EDWARD SCISSORHANDS devised, choreographed and directed by Matthew Bourne, after Tim Burton's film (New Adventures). At the Hummingbird Centre (1 Front East). To April 7, Thursday-Saturday, 8 pm, matinee Saturday 2 pm. $30-$80. 416-872-2262. Rating: NN Rating: NN
"Where's the singing?" My 13-year-old niece wasn't the only one asking that during the intermission for Edward Scissorhands, director/choreographer Matthew Bourne's wordless take on Tim Burton's tale of a misunderstood orphan looking for love and acceptance in suburbia. I countered with: "And where's the drama?"
Anyone who's seen The Overcoat knows that dance/theatre can work given a rich enough narrative and a strong theatrical eye. Here, Bourne (The Car Man, Swan Lake), one of the world's most celebrated choreographers, seems hemmed in by the material and never manages to make it his own.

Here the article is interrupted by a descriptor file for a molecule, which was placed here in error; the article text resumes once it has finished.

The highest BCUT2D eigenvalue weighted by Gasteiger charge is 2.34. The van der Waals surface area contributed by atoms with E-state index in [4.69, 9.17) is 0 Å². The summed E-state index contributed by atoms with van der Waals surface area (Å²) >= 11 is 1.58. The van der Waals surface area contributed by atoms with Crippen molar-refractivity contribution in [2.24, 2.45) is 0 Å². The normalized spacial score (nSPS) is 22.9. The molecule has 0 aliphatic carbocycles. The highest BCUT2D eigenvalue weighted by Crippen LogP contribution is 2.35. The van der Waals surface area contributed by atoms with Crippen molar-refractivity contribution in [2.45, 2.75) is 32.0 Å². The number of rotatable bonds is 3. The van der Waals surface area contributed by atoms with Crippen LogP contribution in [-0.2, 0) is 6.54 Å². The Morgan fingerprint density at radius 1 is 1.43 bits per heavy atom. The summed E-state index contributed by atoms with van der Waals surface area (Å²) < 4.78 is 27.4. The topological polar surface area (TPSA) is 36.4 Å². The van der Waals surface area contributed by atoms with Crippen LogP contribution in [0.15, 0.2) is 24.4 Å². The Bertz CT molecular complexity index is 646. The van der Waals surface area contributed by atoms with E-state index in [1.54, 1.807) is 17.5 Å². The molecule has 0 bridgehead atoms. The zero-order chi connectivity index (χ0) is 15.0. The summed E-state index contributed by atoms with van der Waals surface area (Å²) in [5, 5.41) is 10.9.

Not that the touring piece doesn't look great. Designer Lez Brotherston evokes a poppy neo-50s world of pastel-coloured suburban bungalows and care-free fashions (complete with a boy's beanie with propeller on top), which contrasts well with Edward's gothic Northbound Leather-meets-Henckel look.
As the archetypal outsider, the figure of Edward still manages to move us. With sharp scissors for fingers (a detail not explained very well in the stage show), he hurts what he touches, and he resorts to creating stunning topiary, wild hairstyles or (in the work's most moving scene) a huge ice sculpture to express himself and gain acceptance.
The problem is, these themes don't evolve much during the show. Many of Bourne's scenes go on for twice their necessary length. And once he sets up the suburb's various families, he doesn't do much with them either. Edward's encounter with the neighbourhood's very desperate housewife, for instance, collapses into pointlessness.
Sometimes, a bit of dialogue or a song can communicate more than a bit of movement.
Still, Sam Archer (who alternates with Richard Winsor) makes a loveable lead character, and Edward's second-act duet with his beloved, Kim Boggs (Kerry Biggin/Hannah Vassallo), is a bravura bit of dancing that captures the awkwardness and tenderness of this mismatched couple.
More creative movement like this – and not just a pastiche of old sock-hop routines – would have given this Edward more edge.